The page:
Search This Blog


LA has means to avoid virus ventilator crisis

A ventilator crisis may loom for Louisiana, but it is manageable with a bit of forethought.

This device aids, if not entirely performs, breathing for individuals. A few people (like, for over 17 years, my wife) live with them permanently, but now demand for these has surged with the Wuhan coronavirus invasion. In fact, according to Democrat Gov. John Bel Edwards, within two weeks the state health region (One) serving Orleans Parish will exhaust its supply of this equipment.

Keep in mind that Region One is not just the epicenter of the virus infection for Louisiana, but vying for that sad designation in the entire country. Orleans, Jefferson, Plaquemines, and St. Bernard Parishes had 65 percent of the state’s cases as of today, and the region’s incidence rate of under one in every 600 residents nationally trails only the New York City area. The Orleans rate of 1:393 is slightly higher than New York City’s, but New York’s Nassau County’s is a bit higher and Westchester’s unbelievably is more than twice as high.


Virus-caused LA budget cuts looking more likely

So, what are Louisianan’s options as the economic impact of the Wuhan coronavirus continues to linger?

It all starts with the Revenue Estimating Conference, which last year made forecasts for fiscal year 2021 that the Democrat Gov. John Bel Edwards Administration wanted to bump up two months ago. Leery (presciently) of the state’s economic health, Republican leaders of the Legislature didn’t want to commit to a $100 million or so boost and no change occurred.

Chances are, with the price of oil more than halved in just weeks, taxes on sales, income, and gambling likely to feel ongoing effects from what appears to be a month-long economic moratorium, and the decline in investments that will force the state to commit more current revenues to shore up its unfunded accrued liabilities, that supposed surplus more than has disappeared. This means cuts for FY 2021, unless bringing into play the Budget Stabilization Fund.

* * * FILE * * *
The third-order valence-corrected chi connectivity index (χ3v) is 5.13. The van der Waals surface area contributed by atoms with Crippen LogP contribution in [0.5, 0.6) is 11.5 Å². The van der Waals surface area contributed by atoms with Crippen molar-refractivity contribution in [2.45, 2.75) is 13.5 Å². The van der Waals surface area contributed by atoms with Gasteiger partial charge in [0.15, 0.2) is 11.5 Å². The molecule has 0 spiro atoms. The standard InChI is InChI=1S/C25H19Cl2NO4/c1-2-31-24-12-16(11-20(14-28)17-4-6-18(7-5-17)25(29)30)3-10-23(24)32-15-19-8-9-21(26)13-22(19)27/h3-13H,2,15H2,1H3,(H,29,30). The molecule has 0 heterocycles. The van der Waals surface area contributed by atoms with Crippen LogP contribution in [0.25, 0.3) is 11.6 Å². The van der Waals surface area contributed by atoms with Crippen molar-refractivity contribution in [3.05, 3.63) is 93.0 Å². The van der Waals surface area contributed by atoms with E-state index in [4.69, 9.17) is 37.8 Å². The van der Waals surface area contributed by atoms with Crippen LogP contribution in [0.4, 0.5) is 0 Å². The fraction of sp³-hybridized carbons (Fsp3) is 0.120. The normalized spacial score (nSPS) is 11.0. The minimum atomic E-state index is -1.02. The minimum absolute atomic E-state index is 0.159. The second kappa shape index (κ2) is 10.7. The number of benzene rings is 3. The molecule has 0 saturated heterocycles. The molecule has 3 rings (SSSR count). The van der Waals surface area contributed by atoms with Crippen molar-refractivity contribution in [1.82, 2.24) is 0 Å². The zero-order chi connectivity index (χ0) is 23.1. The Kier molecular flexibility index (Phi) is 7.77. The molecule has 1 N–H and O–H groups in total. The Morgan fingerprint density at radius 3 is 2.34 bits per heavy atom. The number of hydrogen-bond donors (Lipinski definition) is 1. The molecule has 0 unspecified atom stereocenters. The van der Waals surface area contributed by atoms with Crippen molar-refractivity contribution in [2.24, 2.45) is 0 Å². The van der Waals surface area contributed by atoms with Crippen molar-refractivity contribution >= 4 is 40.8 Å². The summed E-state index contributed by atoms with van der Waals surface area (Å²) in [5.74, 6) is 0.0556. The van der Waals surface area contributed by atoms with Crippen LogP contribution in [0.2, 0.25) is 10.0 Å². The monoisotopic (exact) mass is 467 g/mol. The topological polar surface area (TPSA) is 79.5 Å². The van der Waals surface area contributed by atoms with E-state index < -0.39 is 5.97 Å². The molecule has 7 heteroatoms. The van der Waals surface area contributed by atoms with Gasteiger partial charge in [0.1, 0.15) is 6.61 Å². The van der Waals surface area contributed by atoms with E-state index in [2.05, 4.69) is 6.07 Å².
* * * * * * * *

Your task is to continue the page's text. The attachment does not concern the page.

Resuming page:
Edwards risks tossing baby out with bathwater

There’s no “nuance” in Democrat Gov. John Bel Edwards’ dictionary, but “fear” is a word prominently displayed when it comes to the current pandemic.

Sunday, Edwards issued another proclamation regarding the advance of the Wuhan coronavirus in Louisiana. This one now limits gatherings to ten and closed additional businesses, allowing open only grocery stores, pharmacies, medical facilities, factories, transportation hubs, and critical infrastructure, although a social distancing limit is asked to be observed. People also are advised not to leave homes unless to shop for groceries, seek medical supplies or care, or go to work if part of the businesses not closed or not involved with public interaction.

The announcement he made to accompany that highlighted the per capita incidence and rate of growth of cases in Louisiana. As of Sunday morning, the state had the third highest per capita infection rate of the states, trailing only the epicenter Washington and hard-hit New York. It also in its first 13 days since the initial reported infection had the most severe growth rate of any country or state, with a current trend well above the average.


In LA, sport of kings perhaps laid fatal blow

Almost the only live sport to remain over the past couple of weeks since professional leagues and college associations cancelled their remaining seasons has been horse racing. Unfortunately, despite its prevalence in Louisiana, it won’t help the looming budget crisis to come and the fallout may put the industry closer to extinction in the state.

With voluntary slowdowns and a succession of proclamations by Democrat Gov. John Bel Edwards, a sizable portion of economic activity within the state’s borders has come to a halt. Combine that with downturns in the oil and equity markets, and the recipe for a budget shortfall for this year plus carryover into next fiscal year’s if not a matter of if, but how much.

Suspension of athletic events contributes to this, in the form of taxes gathered on lost ticket and concession sales, as well as income taxes forgone from athletes not receiving pay (both residents and non-residents). However, horse racing kept on, with New Orleans’ Fair Grounds continuing its thoroughbred meet and Bossier City’s Louisiana Downs its quarter horse meet. They did so, after the Edwards bans on more than 250 (later lowered to 50) people gathering, by barring spectators.